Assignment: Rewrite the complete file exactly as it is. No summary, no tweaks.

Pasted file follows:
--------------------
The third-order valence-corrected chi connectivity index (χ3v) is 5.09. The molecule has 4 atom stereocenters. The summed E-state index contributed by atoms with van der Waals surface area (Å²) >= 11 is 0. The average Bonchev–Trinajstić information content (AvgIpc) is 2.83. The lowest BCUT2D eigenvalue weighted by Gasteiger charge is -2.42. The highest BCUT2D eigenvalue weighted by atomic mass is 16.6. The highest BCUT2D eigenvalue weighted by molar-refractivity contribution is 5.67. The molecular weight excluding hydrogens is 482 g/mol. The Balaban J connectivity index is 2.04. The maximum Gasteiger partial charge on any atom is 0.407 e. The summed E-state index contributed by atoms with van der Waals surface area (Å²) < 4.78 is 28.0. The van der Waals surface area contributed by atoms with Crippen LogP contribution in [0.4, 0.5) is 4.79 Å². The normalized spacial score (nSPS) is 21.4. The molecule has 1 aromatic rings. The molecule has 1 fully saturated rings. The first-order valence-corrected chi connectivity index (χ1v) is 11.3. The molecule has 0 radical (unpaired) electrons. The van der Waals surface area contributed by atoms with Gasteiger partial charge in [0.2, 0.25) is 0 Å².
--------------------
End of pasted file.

The third-order valence-corrected chi connectivity index (χ3v) is 5.09. The molecule has 4 atom stereocenters. The summed E-state index contributed by atoms with van der Waals surface area (Å²) >= 11 is 0. The average Bonchev–Trinajstić information content (AvgIpc) is 2.83. The lowest BCUT2D eigenvalue weighted by Gasteiger charge is -2.42. The highest BCUT2D eigenvalue weighted by atomic mass is 16.6. The highest BCUT2D eigenvalue weighted by molar-refractivity contribution is 5.67. The molecular weight excluding hydrogens is 482 g/mol. The Balaban J connectivity index is 2.04. The maximum Gasteiger partial charge on any atom is 0.407 e. The summed E-state index contributed by atoms with van der Waals surface area (Å²) < 4.78 is 28.0. The van der Waals surface area contributed by atoms with Crippen LogP contribution in [0.4, 0.5) is 4.79 Å². The normalized spacial score (nSPS) is 21.4. The molecule has 1 aromatic rings. The molecule has 1 fully saturated rings. The first-order valence-corrected chi connectivity index (χ1v) is 11.3. The molecule has 0 radical (unpaired) electrons. The van der Waals surface area contributed by atoms with Gasteiger partial charge in [0.2, 0.25) is 0 Å².